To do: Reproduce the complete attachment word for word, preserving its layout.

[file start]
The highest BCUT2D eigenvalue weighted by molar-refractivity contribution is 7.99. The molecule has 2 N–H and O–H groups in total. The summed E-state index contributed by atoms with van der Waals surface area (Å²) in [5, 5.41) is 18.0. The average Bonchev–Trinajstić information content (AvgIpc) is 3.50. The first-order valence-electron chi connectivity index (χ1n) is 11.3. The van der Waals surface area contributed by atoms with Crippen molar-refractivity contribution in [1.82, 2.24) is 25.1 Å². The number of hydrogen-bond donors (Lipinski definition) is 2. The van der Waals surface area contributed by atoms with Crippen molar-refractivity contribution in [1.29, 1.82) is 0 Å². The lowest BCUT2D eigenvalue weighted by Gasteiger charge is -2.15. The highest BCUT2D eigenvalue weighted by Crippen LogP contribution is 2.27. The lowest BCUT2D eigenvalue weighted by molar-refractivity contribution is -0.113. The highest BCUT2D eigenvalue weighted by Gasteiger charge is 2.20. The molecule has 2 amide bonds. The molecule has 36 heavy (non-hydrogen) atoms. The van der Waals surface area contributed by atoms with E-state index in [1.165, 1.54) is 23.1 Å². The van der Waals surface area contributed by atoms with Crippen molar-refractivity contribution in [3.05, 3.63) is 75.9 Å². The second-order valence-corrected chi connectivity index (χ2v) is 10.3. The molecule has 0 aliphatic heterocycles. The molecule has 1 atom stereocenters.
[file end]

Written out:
The highest BCUT2D eigenvalue weighted by molar-refractivity contribution is 7.99. The molecule has 2 N–H and O–H groups in total. The summed E-state index contributed by atoms with van der Waals surface area (Å²) in [5, 5.41) is 18.0. The average Bonchev–Trinajstić information content (AvgIpc) is 3.50. The first-order valence-electron chi connectivity index (χ1n) is 11.3. The van der Waals surface area contributed by atoms with Crippen molar-refractivity contribution in [1.82, 2.24) is 25.1 Å². The number of hydrogen-bond donors (Lipinski definition) is 2. The van der Waals surface area contributed by atoms with Crippen molar-refractivity contribution in [1.29, 1.82) is 0 Å². The lowest BCUT2D eigenvalue weighted by Gasteiger charge is -2.15. The highest BCUT2D eigenvalue weighted by Crippen LogP contribution is 2.27. The lowest BCUT2D eigenvalue weighted by molar-refractivity contribution is -0.113. The highest BCUT2D eigenvalue weighted by Gasteiger charge is 2.20. The molecule has 2 amide bonds. The molecule has 36 heavy (non-hydrogen) atoms. The van der Waals surface area contributed by atoms with E-state index in [1.165, 1.54) is 23.1 Å². The van der Waals surface area contributed by atoms with Crippen molar-refractivity contribution in [3.05, 3.63) is 75.9 Å². The second-order valence-corrected chi connectivity index (χ2v) is 10.3. The molecule has 0 aliphatic heterocycles. The molecule has 1 atom stereocenters.